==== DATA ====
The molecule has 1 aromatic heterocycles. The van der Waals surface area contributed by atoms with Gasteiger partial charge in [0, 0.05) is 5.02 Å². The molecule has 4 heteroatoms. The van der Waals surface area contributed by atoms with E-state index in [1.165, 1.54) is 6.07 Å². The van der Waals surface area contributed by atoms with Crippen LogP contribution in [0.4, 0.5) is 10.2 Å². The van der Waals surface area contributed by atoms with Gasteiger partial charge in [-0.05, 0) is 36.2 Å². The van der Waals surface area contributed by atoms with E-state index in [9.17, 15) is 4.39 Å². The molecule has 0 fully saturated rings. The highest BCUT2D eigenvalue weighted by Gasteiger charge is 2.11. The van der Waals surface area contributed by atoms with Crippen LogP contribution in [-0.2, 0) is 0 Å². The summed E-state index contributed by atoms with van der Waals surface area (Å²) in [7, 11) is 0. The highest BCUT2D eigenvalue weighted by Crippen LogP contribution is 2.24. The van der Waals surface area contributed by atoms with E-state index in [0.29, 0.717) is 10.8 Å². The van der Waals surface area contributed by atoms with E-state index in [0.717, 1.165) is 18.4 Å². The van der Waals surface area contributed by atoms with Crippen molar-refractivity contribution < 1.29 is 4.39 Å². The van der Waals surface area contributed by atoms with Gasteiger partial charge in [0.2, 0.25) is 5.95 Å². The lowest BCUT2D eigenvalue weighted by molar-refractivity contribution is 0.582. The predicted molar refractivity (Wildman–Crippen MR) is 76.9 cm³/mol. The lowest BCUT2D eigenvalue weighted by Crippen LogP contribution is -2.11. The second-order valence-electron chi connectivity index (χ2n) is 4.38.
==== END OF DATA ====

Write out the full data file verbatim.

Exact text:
The molecule has 1 aromatic heterocycles. The van der Waals surface area contributed by atoms with Gasteiger partial charge in [0, 0.05) is 5.02 Å². The molecule has 4 heteroatoms. The van der Waals surface area contributed by atoms with E-state index in [1.165, 1.54) is 6.07 Å². The van der Waals surface area contributed by atoms with Crippen LogP contribution in [0.4, 0.5) is 10.2 Å². The van der Waals surface area contributed by atoms with Gasteiger partial charge in [-0.05, 0) is 36.2 Å². The van der Waals surface area contributed by atoms with E-state index in [9.17, 15) is 4.39 Å². The molecule has 0 fully saturated rings. The highest BCUT2D eigenvalue weighted by Gasteiger charge is 2.11. The van der Waals surface area contributed by atoms with Crippen LogP contribution in [-0.2, 0) is 0 Å². The summed E-state index contributed by atoms with van der Waals surface area (Å²) in [7, 11) is 0. The highest BCUT2D eigenvalue weighted by Crippen LogP contribution is 2.24. The van der Waals surface area contributed by atoms with E-state index in [0.29, 0.717) is 10.8 Å². The van der Waals surface area contributed by atoms with E-state index in [0.717, 1.165) is 18.4 Å². The van der Waals surface area contributed by atoms with Crippen molar-refractivity contribution < 1.29 is 4.39 Å². The van der Waals surface area contributed by atoms with Gasteiger partial charge in [0.2, 0.25) is 5.95 Å². The lowest BCUT2D eigenvalue weighted by molar-refractivity contribution is 0.582. The predicted molar refractivity (Wildman–Crippen MR) is 76.9 cm³/mol. The lowest BCUT2D eigenvalue weighted by Crippen LogP contribution is -2.11. The second-order valence-electron chi connectivity index (χ2n) is 4.38.